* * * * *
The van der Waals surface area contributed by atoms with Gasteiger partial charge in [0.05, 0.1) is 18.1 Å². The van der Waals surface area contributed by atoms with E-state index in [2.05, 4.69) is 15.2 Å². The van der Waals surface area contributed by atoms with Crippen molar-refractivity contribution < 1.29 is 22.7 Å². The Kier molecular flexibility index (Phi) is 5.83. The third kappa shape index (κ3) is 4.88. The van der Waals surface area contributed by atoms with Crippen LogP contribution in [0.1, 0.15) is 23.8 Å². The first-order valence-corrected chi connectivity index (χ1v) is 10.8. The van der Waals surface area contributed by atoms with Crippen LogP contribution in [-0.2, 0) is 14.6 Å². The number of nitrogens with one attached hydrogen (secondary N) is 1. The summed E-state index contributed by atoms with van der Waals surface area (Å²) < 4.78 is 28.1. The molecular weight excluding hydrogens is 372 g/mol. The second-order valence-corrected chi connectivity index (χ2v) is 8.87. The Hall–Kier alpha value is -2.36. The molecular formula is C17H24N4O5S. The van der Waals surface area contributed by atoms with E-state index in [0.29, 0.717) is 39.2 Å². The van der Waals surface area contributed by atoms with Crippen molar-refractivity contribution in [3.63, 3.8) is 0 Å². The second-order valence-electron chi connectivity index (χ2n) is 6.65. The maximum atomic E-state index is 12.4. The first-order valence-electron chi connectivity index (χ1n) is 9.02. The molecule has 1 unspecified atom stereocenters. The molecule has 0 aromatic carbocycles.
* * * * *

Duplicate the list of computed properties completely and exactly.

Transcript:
The van der Waals surface area contributed by atoms with Gasteiger partial charge in [0.05, 0.1) is 18.1 Å². The van der Waals surface area contributed by atoms with E-state index in [2.05, 4.69) is 15.2 Å². The van der Waals surface area contributed by atoms with Crippen molar-refractivity contribution < 1.29 is 22.7 Å². The Kier molecular flexibility index (Phi) is 5.83. The third kappa shape index (κ3) is 4.88. The van der Waals surface area contributed by atoms with Crippen LogP contribution in [0.1, 0.15) is 23.8 Å². The first-order valence-corrected chi connectivity index (χ1v) is 10.8. The van der Waals surface area contributed by atoms with Crippen LogP contribution in [-0.2, 0) is 14.6 Å². The number of nitrogens with one attached hydrogen (secondary N) is 1. The summed E-state index contributed by atoms with van der Waals surface area (Å²) < 4.78 is 28.1. The molecular weight excluding hydrogens is 372 g/mol. The second-order valence-corrected chi connectivity index (χ2v) is 8.87. The Hall–Kier alpha value is -2.36. The molecular formula is C17H24N4O5S. The van der Waals surface area contributed by atoms with E-state index in [0.29, 0.717) is 39.2 Å². The van der Waals surface area contributed by atoms with Crippen molar-refractivity contribution in [3.63, 3.8) is 0 Å². The second-order valence-electron chi connectivity index (χ2n) is 6.65. The maximum atomic E-state index is 12.4. The first-order valence-electron chi connectivity index (χ1n) is 9.02. The molecule has 1 unspecified atom stereocenters. The molecule has 0 aromatic carbocycles.